In the past couple of years, the retail industry has faced some of the most challenging conditions for decades but online has remained a consistent star performer.

In the past couple of years, the retail industry has faced some of the most challenging conditions for decades but online has remained a consistent star performer.

This Christmas was no different, with overall sales flat while the internet delivered robust growth. In particular, those retailers with a multichannel offering performed better than their rivals.

Multichannel represents the most significant driver of growth for UK retailers over the next few years. A successful multichannel approach that creates a seamless experience for the consumer across stores, print, online, mobile and social networks can drive sales for all channels, not just the internet.

A recent survey conducted by Deloitte found that 21% of all internet transactions involved some research in-store. The survey revealed that multichannel consumers spent more per transaction than store or online-only shoppers and that multichannel is becoming popular across all social classes and throughout the country, with the highest proportion of multichannel consumers coming from Yorkshire, the east Midlands and Wales.

However, the performance of multichannel presents a number of challenges to retailers and their landlords. Retailers are considering the role of their property portfolio and landlords have been forced to look at the structure of lease agreements to try to ensure the true contribution of stores is reflected.

The imperative for property companies to find a way to reflect this contribution is clear. Between 2008 and 2010, total physical floor space decreased by about 12 million sq ft, largely as a result of insolvencies but also some rationalisation of store portfolios.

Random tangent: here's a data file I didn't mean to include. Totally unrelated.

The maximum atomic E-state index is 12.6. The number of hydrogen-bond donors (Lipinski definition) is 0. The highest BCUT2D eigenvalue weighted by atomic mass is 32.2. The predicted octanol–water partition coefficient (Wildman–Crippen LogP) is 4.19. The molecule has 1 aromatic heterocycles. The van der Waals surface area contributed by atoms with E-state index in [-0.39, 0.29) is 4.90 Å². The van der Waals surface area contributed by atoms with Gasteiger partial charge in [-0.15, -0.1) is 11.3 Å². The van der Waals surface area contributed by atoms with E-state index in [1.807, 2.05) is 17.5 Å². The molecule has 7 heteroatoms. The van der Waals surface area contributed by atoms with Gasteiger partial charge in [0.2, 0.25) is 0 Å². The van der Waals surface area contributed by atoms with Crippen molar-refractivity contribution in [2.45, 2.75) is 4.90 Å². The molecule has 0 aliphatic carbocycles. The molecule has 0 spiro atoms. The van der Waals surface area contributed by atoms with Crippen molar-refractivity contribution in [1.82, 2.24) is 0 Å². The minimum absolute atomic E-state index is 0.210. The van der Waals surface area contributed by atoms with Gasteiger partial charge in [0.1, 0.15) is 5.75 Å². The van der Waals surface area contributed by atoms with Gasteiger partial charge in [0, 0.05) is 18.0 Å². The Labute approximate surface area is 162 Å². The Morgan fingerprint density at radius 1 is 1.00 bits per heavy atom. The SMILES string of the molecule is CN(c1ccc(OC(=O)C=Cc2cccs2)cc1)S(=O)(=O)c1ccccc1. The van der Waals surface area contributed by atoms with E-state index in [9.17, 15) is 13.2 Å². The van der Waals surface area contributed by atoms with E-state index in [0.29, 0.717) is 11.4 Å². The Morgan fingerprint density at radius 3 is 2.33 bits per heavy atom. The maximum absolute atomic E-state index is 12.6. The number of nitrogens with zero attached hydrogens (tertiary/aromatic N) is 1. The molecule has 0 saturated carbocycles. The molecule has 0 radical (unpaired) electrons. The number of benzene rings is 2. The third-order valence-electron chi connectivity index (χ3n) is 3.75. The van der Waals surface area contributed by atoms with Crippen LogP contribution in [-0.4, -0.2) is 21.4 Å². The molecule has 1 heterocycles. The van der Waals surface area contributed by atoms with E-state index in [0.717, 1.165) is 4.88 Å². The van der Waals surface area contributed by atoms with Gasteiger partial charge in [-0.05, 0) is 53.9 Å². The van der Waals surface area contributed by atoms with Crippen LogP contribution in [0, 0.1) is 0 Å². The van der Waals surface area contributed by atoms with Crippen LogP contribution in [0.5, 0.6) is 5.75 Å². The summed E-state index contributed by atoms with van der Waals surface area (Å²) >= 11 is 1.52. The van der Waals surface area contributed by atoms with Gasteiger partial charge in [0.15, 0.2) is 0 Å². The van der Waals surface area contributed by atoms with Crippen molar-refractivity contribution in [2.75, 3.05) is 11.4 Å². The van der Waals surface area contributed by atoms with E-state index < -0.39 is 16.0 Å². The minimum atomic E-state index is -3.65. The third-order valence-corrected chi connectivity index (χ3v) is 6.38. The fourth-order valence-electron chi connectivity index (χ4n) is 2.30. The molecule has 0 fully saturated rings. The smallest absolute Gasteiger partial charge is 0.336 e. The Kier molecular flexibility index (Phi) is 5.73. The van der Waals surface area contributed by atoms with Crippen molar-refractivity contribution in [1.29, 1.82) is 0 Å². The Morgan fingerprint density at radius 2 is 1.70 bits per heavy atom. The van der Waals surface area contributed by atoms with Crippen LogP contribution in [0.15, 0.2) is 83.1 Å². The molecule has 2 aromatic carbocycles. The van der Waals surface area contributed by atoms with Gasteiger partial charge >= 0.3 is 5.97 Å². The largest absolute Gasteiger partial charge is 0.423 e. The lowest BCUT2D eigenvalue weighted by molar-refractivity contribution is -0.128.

However, over the same period, online retail added the equivalent of 25 million sq ft of space and now accounts for about 10% of the total retail market.

This reduction in physical space led to a recovery in sales per square foot, but the pace of online growth indicates this metric will soon start to fall again without a further contraction in floor space. Alternatively, retailers and landlords will need to develop a method of calculating the impact of multichannel.

The demand from consumers to research and test products before purchase will result in retailers using some of their space as showrooms for the wider range of products available online.

Stores will also give multichannel retailers an advantage over internet-only by providing them with the capacity to fulfil same-day orders. There is also some evidence that suggests retailers enjoy higher online sales in areas where they have a physical presence.

Bricks and mortar will continue to be critically important to the modern retailer and we shouldn’t forget that the vast majority of retail sales still occur in physical stores.

However, the world is changing and while in-store research, click-and-collect and the in-store return of internet purchases make this a complex challenge, it is something that is rapidly rising up the agenda of both retailers and the property industry alike.

Richard Hyman strategic, retail adviser to Deloitte